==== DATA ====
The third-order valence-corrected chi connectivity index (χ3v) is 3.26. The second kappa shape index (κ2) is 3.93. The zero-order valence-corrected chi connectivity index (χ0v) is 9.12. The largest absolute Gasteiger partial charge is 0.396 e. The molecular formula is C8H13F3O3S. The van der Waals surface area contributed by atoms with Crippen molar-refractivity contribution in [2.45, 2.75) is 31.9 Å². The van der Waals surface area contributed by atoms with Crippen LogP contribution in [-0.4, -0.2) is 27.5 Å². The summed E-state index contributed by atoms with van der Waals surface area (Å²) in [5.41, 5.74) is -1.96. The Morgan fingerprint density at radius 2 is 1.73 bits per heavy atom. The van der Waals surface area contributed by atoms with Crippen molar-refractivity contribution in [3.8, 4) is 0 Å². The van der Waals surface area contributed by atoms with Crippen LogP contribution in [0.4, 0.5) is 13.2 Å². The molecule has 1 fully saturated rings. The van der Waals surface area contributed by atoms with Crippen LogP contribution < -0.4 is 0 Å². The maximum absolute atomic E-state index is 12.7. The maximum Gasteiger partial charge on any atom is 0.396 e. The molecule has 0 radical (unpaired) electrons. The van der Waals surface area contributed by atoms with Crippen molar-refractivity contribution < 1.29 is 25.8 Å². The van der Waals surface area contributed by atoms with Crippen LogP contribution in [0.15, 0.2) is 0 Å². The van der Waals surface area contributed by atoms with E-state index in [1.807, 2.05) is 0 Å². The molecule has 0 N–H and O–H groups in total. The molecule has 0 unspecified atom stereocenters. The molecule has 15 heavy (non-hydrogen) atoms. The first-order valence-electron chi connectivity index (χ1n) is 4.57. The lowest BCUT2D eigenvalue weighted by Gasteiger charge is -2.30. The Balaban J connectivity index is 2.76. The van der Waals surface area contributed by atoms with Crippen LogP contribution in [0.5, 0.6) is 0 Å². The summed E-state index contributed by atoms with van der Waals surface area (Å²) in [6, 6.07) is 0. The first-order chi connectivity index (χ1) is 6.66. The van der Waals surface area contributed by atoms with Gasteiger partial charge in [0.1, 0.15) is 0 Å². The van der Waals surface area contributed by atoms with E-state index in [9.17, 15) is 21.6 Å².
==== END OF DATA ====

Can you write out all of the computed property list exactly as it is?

The third-order valence-corrected chi connectivity index (χ3v) is 3.26. The second kappa shape index (κ2) is 3.93. The zero-order valence-corrected chi connectivity index (χ0v) is 9.12. The largest absolute Gasteiger partial charge is 0.396 e. The molecular formula is C8H13F3O3S. The van der Waals surface area contributed by atoms with Crippen molar-refractivity contribution in [2.45, 2.75) is 31.9 Å². The van der Waals surface area contributed by atoms with Crippen LogP contribution in [-0.4, -0.2) is 27.5 Å². The summed E-state index contributed by atoms with van der Waals surface area (Å²) in [5.41, 5.74) is -1.96. The Morgan fingerprint density at radius 2 is 1.73 bits per heavy atom. The van der Waals surface area contributed by atoms with Crippen molar-refractivity contribution in [3.8, 4) is 0 Å². The van der Waals surface area contributed by atoms with Crippen LogP contribution in [0.4, 0.5) is 13.2 Å². The molecule has 1 fully saturated rings. The van der Waals surface area contributed by atoms with Crippen LogP contribution < -0.4 is 0 Å². The maximum absolute atomic E-state index is 12.7. The maximum Gasteiger partial charge on any atom is 0.396 e. The molecule has 0 radical (unpaired) electrons. The van der Waals surface area contributed by atoms with Crippen molar-refractivity contribution < 1.29 is 25.8 Å². The van der Waals surface area contributed by atoms with Crippen LogP contribution in [0.15, 0.2) is 0 Å². The van der Waals surface area contributed by atoms with E-state index in [1.807, 2.05) is 0 Å². The molecule has 0 N–H and O–H groups in total. The molecule has 0 unspecified atom stereocenters. The molecule has 15 heavy (non-hydrogen) atoms. The first-order valence-electron chi connectivity index (χ1n) is 4.57. The lowest BCUT2D eigenvalue weighted by Gasteiger charge is -2.30. The Balaban J connectivity index is 2.76. The van der Waals surface area contributed by atoms with Crippen LogP contribution in [0.5, 0.6) is 0 Å². The summed E-state index contributed by atoms with van der Waals surface area (Å²) in [6, 6.07) is 0. The first-order chi connectivity index (χ1) is 6.66. The van der Waals surface area contributed by atoms with Gasteiger partial charge in [0.1, 0.15) is 0 Å². The van der Waals surface area contributed by atoms with E-state index in [9.17, 15) is 21.6 Å².